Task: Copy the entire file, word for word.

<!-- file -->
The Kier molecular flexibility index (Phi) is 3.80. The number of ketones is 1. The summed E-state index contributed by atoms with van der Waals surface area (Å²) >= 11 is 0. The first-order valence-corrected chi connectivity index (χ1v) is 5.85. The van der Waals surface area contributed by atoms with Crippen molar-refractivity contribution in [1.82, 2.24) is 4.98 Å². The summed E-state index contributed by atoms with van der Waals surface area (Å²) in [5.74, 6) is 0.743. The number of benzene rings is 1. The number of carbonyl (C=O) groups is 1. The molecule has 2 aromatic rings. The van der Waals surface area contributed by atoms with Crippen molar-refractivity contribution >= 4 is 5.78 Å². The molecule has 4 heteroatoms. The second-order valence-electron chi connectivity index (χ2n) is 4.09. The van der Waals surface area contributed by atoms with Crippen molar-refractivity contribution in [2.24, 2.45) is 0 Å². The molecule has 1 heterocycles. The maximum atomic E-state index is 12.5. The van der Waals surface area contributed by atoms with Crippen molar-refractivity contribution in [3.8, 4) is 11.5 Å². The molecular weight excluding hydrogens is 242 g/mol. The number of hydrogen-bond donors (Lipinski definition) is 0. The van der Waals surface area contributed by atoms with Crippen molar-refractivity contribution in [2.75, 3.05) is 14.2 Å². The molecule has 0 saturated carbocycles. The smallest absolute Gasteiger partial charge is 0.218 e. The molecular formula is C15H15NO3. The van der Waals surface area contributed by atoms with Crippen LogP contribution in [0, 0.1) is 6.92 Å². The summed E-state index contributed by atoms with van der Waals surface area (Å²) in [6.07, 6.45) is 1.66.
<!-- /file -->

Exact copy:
The Kier molecular flexibility index (Phi) is 3.80. The number of ketones is 1. The summed E-state index contributed by atoms with van der Waals surface area (Å²) >= 11 is 0. The first-order valence-corrected chi connectivity index (χ1v) is 5.85. The van der Waals surface area contributed by atoms with Crippen molar-refractivity contribution in [1.82, 2.24) is 4.98 Å². The summed E-state index contributed by atoms with van der Waals surface area (Å²) in [5.74, 6) is 0.743. The number of benzene rings is 1. The number of carbonyl (C=O) groups is 1. The molecule has 2 aromatic rings. The van der Waals surface area contributed by atoms with Crippen molar-refractivity contribution >= 4 is 5.78 Å². The molecule has 4 heteroatoms. The second-order valence-electron chi connectivity index (χ2n) is 4.09. The van der Waals surface area contributed by atoms with Crippen molar-refractivity contribution in [2.24, 2.45) is 0 Å². The molecule has 1 heterocycles. The maximum atomic E-state index is 12.5. The van der Waals surface area contributed by atoms with Crippen molar-refractivity contribution in [3.8, 4) is 11.5 Å². The molecular weight excluding hydrogens is 242 g/mol. The number of hydrogen-bond donors (Lipinski definition) is 0. The van der Waals surface area contributed by atoms with Crippen molar-refractivity contribution in [2.75, 3.05) is 14.2 Å². The molecule has 0 saturated carbocycles. The smallest absolute Gasteiger partial charge is 0.218 e. The molecular formula is C15H15NO3. The van der Waals surface area contributed by atoms with Crippen LogP contribution in [0, 0.1) is 6.92 Å². The summed E-state index contributed by atoms with van der Waals surface area (Å²) in [6.07, 6.45) is 1.66.